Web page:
Nightflyers - episode one - All That We Left Behind

 The release of Nightflyers totally passed me by, even though I have been looking forward to it for a long time. I have been intending to write episode review/recap type posts for it since I heard it was coming, about half a year ago. I even went so far as to read the novella, and even watched the eighties movie in preparation for it, but its release slipped under my radar. It was only when I spontaneously remembered that it existed, and wondered why I hadn't seen it yet, that I checked its release date and saw it had been out for a while.

This show is not being pushed at all, which is weird to me. The First got a real push, as did the recent season of Doctor Who, but nobody seems to care about Nightflyers, even though it was written by you know who, the author of you know what. It's amazing to me that the first episode dropped almost a month ago and the finale is already out there, all without me hearing word one about it. I guess I'm hanging out at the wrong nerd sites.

Anyway, missing the premiere means having to decide whether to read potentially spoilery reviews or not. I decided it would be okay to indulge in just one review of the first episode. It said the horror beats were predictable to aficionados, but the worldbuilding and sci-fi stuff was good. "I'll take that," I thought. In no way am I a horror aficionado - I was watching Ghost Busters the other day, and the moment when the basement door opened legitimately agave me the heebie-jeebies - so it sounds about right for a scaredy-cat like me. In my sweet spot for the amount of horror and jump scares I can take.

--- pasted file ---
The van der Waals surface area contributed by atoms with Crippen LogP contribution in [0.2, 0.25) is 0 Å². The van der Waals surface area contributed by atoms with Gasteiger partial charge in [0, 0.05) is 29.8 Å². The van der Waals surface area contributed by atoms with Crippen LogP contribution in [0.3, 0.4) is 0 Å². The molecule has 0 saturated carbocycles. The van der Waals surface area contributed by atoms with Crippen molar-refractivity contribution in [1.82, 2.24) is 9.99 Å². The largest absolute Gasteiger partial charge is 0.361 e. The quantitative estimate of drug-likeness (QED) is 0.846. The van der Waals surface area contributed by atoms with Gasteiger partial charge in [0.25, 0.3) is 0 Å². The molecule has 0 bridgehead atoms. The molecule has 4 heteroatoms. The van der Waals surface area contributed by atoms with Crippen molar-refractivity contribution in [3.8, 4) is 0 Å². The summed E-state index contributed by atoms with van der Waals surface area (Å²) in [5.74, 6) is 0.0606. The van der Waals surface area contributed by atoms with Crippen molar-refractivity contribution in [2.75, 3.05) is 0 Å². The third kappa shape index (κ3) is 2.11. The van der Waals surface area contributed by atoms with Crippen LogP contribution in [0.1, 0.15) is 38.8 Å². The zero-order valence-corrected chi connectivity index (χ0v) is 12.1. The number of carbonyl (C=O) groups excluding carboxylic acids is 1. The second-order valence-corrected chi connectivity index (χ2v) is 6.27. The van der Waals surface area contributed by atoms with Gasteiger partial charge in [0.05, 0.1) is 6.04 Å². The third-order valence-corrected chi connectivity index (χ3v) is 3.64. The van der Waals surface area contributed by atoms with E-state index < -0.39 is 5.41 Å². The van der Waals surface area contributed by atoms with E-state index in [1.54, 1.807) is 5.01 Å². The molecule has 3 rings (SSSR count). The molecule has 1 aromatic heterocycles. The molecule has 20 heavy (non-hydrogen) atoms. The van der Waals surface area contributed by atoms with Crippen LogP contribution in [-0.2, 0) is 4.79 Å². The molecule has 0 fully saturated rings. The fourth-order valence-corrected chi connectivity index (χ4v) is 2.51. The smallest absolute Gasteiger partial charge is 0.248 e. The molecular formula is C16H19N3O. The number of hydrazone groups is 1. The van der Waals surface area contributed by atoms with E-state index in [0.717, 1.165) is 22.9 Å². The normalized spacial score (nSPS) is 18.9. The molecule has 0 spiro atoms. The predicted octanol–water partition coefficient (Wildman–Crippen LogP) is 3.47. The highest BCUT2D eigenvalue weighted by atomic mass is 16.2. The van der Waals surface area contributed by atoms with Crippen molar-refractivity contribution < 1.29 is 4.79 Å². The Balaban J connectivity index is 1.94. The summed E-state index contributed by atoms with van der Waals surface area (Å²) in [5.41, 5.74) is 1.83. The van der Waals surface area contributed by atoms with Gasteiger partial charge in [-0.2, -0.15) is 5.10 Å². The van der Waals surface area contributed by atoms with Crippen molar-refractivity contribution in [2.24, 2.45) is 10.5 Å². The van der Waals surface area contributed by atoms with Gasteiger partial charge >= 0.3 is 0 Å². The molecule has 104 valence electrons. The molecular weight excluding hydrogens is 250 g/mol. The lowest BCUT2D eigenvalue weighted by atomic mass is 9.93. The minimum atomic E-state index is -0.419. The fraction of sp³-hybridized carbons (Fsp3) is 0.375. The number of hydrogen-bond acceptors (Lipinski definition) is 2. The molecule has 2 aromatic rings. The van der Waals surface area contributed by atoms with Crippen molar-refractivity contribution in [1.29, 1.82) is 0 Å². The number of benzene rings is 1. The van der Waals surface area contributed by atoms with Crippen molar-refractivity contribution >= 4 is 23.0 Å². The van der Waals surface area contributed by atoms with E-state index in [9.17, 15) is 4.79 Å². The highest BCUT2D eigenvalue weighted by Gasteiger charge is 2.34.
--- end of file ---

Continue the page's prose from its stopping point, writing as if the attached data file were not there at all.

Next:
I like sci-fi so much that I write it. The books I write belong to a series called Dark Galaxy that starts with Galaxy Dog. Here are the first two lines of Galaxy Dog's blurb, so you can get a feel of the kind of thing these books are:

What starts as an ordinary invasion of an alien planet brings to light an ancient archeological site of huge importance. A young man called Knave makes a life-changing discovery there and rises from a lowly position as an infantry trooper to become a player among the powers of the galaxy.

The entire series is ripsnorting space opera in the style of Doctor Who and Blake's 7, and they are available to buy from Amazon. Just click the link and take a look.

After watching the incredibly dated movie version, and subjecting myself to the skeez of the original Martin novella, I feel I need to take this episode-by-episode. So here is what I thought about seeing, almost a month after everyone else, the first installment of this show, called All That We Left Behind.

I thought it was an extremely mixed bag. Thankfully, they seem to have gone down the same road as the eighties' movie in that they have toned down the titillation. In the movie they replaced it by giving away the novella's extremely predictable twist early on, and then deal with the psychological ramifications of that. In this show they have replaced the dialed-down voyeurism and bed-hopping by dialing up the horror. Even in episode one, there is gore, puke, and terror, all the time. We do have time to meet the characters, though, among all the horror shenanigans.